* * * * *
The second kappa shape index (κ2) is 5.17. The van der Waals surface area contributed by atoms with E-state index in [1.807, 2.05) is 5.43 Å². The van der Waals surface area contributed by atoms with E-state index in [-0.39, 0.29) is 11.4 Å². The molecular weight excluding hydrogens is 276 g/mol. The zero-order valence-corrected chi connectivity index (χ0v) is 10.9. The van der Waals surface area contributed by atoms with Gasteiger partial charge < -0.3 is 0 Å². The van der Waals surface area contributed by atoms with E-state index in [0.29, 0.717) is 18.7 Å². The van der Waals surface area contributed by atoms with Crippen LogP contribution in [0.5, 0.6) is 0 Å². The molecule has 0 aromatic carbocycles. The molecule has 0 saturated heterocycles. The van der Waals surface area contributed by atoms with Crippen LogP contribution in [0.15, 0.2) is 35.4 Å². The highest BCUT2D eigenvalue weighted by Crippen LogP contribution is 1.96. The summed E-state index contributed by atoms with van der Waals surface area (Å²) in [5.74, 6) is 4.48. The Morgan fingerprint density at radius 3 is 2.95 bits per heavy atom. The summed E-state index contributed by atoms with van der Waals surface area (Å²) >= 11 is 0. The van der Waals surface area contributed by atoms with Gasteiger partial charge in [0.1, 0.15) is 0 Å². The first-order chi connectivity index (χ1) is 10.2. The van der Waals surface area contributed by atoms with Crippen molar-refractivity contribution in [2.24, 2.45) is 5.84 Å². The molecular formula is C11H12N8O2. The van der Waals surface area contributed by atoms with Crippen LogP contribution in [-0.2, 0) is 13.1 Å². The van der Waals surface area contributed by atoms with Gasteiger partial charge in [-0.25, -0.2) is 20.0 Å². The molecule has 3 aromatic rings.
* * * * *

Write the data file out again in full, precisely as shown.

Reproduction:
The second kappa shape index (κ2) is 5.17. The van der Waals surface area contributed by atoms with E-state index in [1.807, 2.05) is 5.43 Å². The van der Waals surface area contributed by atoms with E-state index in [-0.39, 0.29) is 11.4 Å². The molecular weight excluding hydrogens is 276 g/mol. The zero-order valence-corrected chi connectivity index (χ0v) is 10.9. The van der Waals surface area contributed by atoms with Gasteiger partial charge < -0.3 is 0 Å². The van der Waals surface area contributed by atoms with E-state index in [0.29, 0.717) is 18.7 Å². The van der Waals surface area contributed by atoms with Crippen LogP contribution in [0.5, 0.6) is 0 Å². The molecule has 0 aromatic carbocycles. The molecule has 0 saturated heterocycles. The van der Waals surface area contributed by atoms with Crippen LogP contribution in [0.15, 0.2) is 35.4 Å². The highest BCUT2D eigenvalue weighted by Crippen LogP contribution is 1.96. The summed E-state index contributed by atoms with van der Waals surface area (Å²) in [5.74, 6) is 4.48. The Morgan fingerprint density at radius 3 is 2.95 bits per heavy atom. The summed E-state index contributed by atoms with van der Waals surface area (Å²) >= 11 is 0. The van der Waals surface area contributed by atoms with Gasteiger partial charge in [0.1, 0.15) is 0 Å². The first-order chi connectivity index (χ1) is 10.2. The van der Waals surface area contributed by atoms with Crippen molar-refractivity contribution in [2.24, 2.45) is 5.84 Å². The molecular formula is C11H12N8O2. The van der Waals surface area contributed by atoms with Crippen LogP contribution in [-0.2, 0) is 13.1 Å². The van der Waals surface area contributed by atoms with Gasteiger partial charge in [-0.25, -0.2) is 20.0 Å². The molecule has 3 aromatic rings.